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Abscisic acid is essential for rewiring of jasmonic acid-dependent defenses during herbivory

By Irene A. Vos, Adriaan Verhage, Lewis G Watt, Ido Vlaardingerbroek, Robert. C. Schuurink, Corné M. J. Pieterse, Saskia C.M. Van Wees

Posted 28 Aug 2019
bioRxiv DOI: 10.1101/747345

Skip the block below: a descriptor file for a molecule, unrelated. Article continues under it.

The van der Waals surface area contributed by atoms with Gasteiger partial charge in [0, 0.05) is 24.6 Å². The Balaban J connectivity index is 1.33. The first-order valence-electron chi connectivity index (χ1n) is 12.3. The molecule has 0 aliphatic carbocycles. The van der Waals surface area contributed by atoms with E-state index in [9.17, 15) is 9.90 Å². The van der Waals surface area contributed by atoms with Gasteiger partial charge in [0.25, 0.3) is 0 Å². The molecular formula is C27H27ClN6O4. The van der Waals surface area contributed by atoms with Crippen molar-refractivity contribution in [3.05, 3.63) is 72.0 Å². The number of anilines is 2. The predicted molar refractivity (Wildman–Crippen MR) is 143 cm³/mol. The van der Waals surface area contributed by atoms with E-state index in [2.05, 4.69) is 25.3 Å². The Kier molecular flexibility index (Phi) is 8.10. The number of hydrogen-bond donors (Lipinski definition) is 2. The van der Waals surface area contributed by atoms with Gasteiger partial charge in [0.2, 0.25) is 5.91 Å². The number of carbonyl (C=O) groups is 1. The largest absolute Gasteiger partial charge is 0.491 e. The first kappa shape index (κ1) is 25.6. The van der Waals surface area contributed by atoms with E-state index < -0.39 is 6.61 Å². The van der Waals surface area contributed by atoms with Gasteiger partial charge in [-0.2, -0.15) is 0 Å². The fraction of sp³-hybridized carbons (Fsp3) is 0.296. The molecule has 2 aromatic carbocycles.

Jasmonic acid (JA) is an important plant hormone in the regulation of defenses against chewing herbivores and necrotrophic pathogens. In Arabidopsis thaliana, the JA response pathway consists of two antagonistic branches that are regulated by MYC- and ERF-type transcription factors, respectively. The role of abscisic acid (ABA) and ethylene (ET) in the molecular regulation of the MYC/ERF antagonism during plant-insect interactions is still unclear. Here, we show that production of ABA induced in response to leaf-chewing Pieris rapae caterpillars is required for both the activation of the MYC-branch and the suppression of the ERF-branch during herbivory. Exogenous application of ABA suppressed ectopic ERF-mediated PDF1.2 expression in 35S::ORA59 plants. Moreover, the GCC-box promoter motif, which is required for JA/ET-induced activation of the ERF-branch genes ORA59 and PDF1.2, was targeted by ABA. Application of gaseous ET counteracted activation of the MYC-branch and repression of the ERF-branch by P. rapae, but infection with the ET-inducing necrotrophic pathogen Botrytis cinerea did not. Accordingly, P. rapae performed equally well on B. cinerea-infected and control plants, whereas activation of the MYC-branch resulted in reduced caterpillar performance. Together, these data indicate that upon feeding by P. rapae, ABA is essential for activating the MYC-branch and suppressing the ERF-branch of the JA pathway, which maximizes defense against caterpillars.

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